Jintanugool, J. & Round, P. D. (1989). Beung Boraphet, Asean Regional Centre for Biodiversity Conservation (ARCBC) website. Online at http://www.arcbc.org/wetlands/thailand/tha_beubor.htm [Accessed 02/03/06].

Judell, D. (2006). Personal communication.

McClure, H. E. (No date). Photograph of White-eyed River-martin reproduced in Tobias, J.A. (2000). Little-known Oriental bird, White-eyed River-martin Eurochelidon sirintarae, Oriental Bird Club Bulletin 31; June 2000.

Microsoft Corporation (2006). Encarta Atlas online. Online at http://encarta.mas/encnet/features/MapCenter/map.aspx [Accessed 28/03/06].

Newsweek International (1999). In Vietnam, a Shot in the Dark (first photograph of the world’s most endangered animal, a Javan Rhino in Vietnam). Newsweek International, July 26, 1999.

Phiromyothee, S. (2006). Personal communication.

Round, P. D. (1990). Bird of the month: White-eyed River-martin. Bangkok Bird Club Bulletin, Vol 7, No1, pp10-11. Cited in Tobias, J. (2000). Little-known Oriental bird, White-eyed River-martin Eurochelidon sirintarae, Oriental Bird Club Bulletin 31; June 2000.

SE-Education (2002) SE- ED’s Modern English-Thai & Thai-English Dictionary (Contemporary Edition). SE-Education, Bangkok, Thailand.

Silver, G. (2003) Bangkok Morning/ Prek Tol, Cambodia Trip Report. Birdchat Website. Online at http://listserv.ccit.arizona.edu/cgi-bin/wa?A2=ind0302d&L=birdchat&O=D&P=3796 [Accessed 24/03/06].

Sinclair, I. (2004). Photograph of African River-martin reproduced in Trip report from Gabon, Sao Tome & Principe, and Camaeroon, 14 February – 11 March 2004, Tropical Birding website. Online at http://www.tropicalbirding.com/tripreports/STP-Cameroon-Feb2004FEW-pix.htm [Accessed 23/03/06].

Stewart-Cox, B. (1995). Wild Thailand. Asia Books, Bangkok, Thailand.

Thonglongya, K. (1968). A new martin of the genus Pseudochelidon from Thailand. Thai National Scientific Papers, Fauna Series no 1. Applied Scientific Research Corporation of Thailand, Bangkok, Thailand. Cited in Tobias, J. (2000). Little-known Oriental bird, White-eyed River-martin Eurochelidon sirintarae, Oriental Bird Club Bulletin 31; June 2000.

Turner, A. & Rose, C. (1994). A Handbook to the Swallows and Martins of the World, Christopher Helm, London.

Zusi, R. L. (1978). Remarks on the generic allocation of Pseudochelidon sirintarae. Bulletin of the British Ornithology Club, Vol 98, No 1, pp13-15.
Appendices
Appendix 1: Little known Oriental Bird: White-eyed River-Martin Eurochelidon sirintarae by Joe Tobias.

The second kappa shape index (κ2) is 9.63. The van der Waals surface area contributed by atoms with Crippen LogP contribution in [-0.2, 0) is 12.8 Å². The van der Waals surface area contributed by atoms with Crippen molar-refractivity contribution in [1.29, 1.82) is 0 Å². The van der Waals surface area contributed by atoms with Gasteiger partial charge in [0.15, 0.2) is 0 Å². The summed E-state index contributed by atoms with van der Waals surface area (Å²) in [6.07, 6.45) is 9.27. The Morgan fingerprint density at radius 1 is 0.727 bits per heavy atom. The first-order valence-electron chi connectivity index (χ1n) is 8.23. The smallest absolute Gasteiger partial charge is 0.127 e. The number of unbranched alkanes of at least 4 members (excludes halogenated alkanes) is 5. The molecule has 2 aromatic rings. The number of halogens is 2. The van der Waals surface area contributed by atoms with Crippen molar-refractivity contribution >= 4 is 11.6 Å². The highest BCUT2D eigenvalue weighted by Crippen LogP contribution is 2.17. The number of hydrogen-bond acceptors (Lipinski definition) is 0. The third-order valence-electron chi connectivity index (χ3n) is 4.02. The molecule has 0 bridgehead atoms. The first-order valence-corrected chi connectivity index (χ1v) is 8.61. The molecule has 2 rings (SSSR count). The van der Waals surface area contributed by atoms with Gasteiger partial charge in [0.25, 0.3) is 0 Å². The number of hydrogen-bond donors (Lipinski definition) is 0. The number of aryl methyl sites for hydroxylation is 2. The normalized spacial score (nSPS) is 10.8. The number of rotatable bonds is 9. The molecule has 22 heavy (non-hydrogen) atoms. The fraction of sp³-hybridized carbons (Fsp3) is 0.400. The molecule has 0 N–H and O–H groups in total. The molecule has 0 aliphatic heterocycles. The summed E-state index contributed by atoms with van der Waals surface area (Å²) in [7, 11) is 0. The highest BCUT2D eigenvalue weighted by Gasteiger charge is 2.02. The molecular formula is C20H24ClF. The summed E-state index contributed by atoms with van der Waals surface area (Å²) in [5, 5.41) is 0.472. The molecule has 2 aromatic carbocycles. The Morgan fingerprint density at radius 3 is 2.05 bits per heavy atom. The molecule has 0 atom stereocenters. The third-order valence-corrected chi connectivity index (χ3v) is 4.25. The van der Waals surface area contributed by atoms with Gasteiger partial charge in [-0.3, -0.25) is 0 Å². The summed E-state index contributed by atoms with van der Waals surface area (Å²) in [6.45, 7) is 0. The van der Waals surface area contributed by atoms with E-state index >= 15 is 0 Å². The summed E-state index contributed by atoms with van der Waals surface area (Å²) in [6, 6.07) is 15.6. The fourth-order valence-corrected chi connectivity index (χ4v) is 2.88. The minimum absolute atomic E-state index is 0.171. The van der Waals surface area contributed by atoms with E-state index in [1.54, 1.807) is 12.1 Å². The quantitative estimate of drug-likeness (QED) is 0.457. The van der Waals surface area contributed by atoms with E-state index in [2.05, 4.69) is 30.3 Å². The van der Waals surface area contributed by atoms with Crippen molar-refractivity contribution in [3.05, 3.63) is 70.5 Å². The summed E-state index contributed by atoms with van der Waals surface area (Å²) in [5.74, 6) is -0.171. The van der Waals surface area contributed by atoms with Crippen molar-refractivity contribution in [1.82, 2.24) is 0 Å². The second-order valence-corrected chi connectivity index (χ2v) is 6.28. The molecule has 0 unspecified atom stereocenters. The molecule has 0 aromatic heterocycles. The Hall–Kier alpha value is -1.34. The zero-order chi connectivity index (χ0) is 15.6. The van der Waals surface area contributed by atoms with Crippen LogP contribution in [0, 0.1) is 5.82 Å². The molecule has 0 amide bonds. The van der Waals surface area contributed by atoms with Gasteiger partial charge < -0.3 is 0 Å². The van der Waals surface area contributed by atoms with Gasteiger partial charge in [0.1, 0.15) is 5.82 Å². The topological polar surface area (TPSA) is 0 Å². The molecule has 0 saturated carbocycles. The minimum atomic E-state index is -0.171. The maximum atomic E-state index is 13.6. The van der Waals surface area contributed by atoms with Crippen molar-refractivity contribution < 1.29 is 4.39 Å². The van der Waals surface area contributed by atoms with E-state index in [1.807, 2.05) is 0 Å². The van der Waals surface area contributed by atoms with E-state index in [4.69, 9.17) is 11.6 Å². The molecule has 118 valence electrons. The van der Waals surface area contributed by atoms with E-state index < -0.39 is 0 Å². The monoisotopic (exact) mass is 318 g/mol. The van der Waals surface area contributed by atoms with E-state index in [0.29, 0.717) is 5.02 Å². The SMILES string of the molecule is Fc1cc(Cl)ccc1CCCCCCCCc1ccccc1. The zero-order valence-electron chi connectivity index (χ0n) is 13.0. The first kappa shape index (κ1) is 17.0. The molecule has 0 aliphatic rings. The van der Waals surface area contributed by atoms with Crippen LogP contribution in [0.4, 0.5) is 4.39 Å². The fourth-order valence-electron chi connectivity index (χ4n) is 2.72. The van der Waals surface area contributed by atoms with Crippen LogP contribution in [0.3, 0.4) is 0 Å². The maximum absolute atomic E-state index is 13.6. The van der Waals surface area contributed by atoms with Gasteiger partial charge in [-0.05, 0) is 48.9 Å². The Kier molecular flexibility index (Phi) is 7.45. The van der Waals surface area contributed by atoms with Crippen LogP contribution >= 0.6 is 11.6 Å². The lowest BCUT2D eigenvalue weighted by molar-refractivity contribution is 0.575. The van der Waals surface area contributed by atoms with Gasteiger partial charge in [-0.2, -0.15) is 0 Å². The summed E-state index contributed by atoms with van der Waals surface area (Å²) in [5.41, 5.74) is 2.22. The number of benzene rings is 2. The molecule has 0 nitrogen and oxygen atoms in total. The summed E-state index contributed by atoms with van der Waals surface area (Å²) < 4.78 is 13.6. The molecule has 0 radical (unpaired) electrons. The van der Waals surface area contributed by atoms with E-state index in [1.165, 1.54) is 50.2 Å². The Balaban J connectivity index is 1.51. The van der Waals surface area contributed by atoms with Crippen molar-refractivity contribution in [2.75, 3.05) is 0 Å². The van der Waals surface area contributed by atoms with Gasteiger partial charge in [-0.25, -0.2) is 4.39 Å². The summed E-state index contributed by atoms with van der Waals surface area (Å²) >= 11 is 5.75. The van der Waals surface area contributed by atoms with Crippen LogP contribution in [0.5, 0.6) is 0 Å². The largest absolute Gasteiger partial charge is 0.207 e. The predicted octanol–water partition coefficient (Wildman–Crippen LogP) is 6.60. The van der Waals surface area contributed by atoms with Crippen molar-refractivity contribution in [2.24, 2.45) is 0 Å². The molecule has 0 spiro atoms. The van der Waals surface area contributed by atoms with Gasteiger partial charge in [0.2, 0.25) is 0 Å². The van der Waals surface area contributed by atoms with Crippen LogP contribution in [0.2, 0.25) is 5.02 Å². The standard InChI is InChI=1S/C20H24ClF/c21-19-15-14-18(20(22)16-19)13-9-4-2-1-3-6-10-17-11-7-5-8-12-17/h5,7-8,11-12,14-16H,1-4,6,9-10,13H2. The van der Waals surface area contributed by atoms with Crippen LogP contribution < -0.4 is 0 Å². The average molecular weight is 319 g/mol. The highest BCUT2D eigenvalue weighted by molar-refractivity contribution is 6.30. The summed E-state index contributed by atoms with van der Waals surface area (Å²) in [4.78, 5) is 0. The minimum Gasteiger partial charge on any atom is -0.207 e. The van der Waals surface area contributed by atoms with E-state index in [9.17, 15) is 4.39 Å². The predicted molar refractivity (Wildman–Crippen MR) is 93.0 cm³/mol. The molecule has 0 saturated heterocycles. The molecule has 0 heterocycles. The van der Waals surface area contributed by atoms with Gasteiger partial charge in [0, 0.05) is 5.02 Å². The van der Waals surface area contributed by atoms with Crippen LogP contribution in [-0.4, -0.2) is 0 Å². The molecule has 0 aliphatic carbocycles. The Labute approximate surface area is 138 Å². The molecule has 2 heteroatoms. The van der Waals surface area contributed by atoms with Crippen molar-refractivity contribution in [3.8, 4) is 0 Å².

Paragraph 1 In January 1968, during the course of ringing activities at a wetland site in south-central Thailand, fieldworkers discovered a strange swallow amongst large numbers of migrant hirundines. It proved to be a new species and was christened the White-eyed River-Martin Pseudochelidon sirintarae by Kitti Thonglongya who dedicated this spectacular and beautiful bird to Princess Sirindhorn Thepratanasuda. Over the next three years several more specimens were collected at the same site, but apart from these, and a fleeting observation in 1978, this remarkable bird has effectively vanished. An avian enigma, it has come to epitomise the mythical allure of rarity to the birdwatcher, and for three decades it has symbolised the Asian mystery of the ornithological world. As such it has appeared in logo form in the pages of this journal as the archetypal little-known bird. The time has come to compile our knowledge of the species and to present it afresh in the hope that it might lead to a dramatic rediscovery.

Paragraph 2 To begin with, we need to retrace the events of January and February 1968 and glean what we can from the available facts. The site of discovery is first misleadingly given as a big marsh on the Chao Praya River (1). The type-locality is then specified as Bung (= Nong = Lake) Boraphet, Amphoe Muang, Nakhon Sawan Province, central Thailand (1), and from its subsequent description as a shallow, marshy, reed-filled lake of 25,000 hectares it seems clear that this is the big marsh originally mentioned (a point confirmed by Thonglongya (2)). Rediscovery efforts in 1980-1981 were apparently concentrated on an island where all of Kitti's river martins had been captured (3), suggesting that, at one time, confidence was high that a very precise origin was known.